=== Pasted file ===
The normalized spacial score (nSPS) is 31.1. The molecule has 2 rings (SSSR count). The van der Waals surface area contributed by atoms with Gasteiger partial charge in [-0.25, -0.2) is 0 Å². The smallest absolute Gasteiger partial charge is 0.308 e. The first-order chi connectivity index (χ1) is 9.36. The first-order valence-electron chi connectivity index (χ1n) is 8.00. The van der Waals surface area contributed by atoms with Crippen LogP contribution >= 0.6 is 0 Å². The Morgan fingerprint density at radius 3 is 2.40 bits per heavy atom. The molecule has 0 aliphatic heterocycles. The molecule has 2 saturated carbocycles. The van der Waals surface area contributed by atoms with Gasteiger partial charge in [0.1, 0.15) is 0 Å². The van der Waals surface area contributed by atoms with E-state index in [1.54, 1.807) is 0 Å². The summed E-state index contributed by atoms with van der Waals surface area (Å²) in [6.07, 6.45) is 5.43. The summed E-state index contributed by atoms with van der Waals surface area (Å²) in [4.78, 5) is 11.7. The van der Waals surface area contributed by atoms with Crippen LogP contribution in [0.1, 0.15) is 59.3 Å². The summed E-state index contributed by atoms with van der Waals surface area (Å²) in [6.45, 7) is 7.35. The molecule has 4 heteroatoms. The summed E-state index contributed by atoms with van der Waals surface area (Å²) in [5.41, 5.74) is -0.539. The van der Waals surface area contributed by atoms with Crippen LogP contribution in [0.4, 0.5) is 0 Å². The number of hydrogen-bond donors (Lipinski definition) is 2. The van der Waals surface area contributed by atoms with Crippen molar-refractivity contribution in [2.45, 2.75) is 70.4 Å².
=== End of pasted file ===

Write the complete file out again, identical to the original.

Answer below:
The normalized spacial score (nSPS) is 31.1. The molecule has 2 rings (SSSR count). The van der Waals surface area contributed by atoms with Gasteiger partial charge in [-0.25, -0.2) is 0 Å². The smallest absolute Gasteiger partial charge is 0.308 e. The first-order chi connectivity index (χ1) is 9.36. The first-order valence-electron chi connectivity index (χ1n) is 8.00. The van der Waals surface area contributed by atoms with Crippen LogP contribution >= 0.6 is 0 Å². The Morgan fingerprint density at radius 3 is 2.40 bits per heavy atom. The molecule has 0 aliphatic heterocycles. The molecule has 2 saturated carbocycles. The van der Waals surface area contributed by atoms with Gasteiger partial charge in [0.1, 0.15) is 0 Å². The van der Waals surface area contributed by atoms with E-state index in [1.54, 1.807) is 0 Å². The summed E-state index contributed by atoms with van der Waals surface area (Å²) in [6.07, 6.45) is 5.43. The summed E-state index contributed by atoms with van der Waals surface area (Å²) in [4.78, 5) is 11.7. The van der Waals surface area contributed by atoms with Crippen LogP contribution in [0.1, 0.15) is 59.3 Å². The summed E-state index contributed by atoms with van der Waals surface area (Å²) in [6.45, 7) is 7.35. The molecule has 4 heteroatoms. The summed E-state index contributed by atoms with van der Waals surface area (Å²) in [5.41, 5.74) is -0.539. The van der Waals surface area contributed by atoms with Crippen LogP contribution in [0.4, 0.5) is 0 Å². The number of hydrogen-bond donors (Lipinski definition) is 2. The van der Waals surface area contributed by atoms with Crippen molar-refractivity contribution in [2.45, 2.75) is 70.4 Å².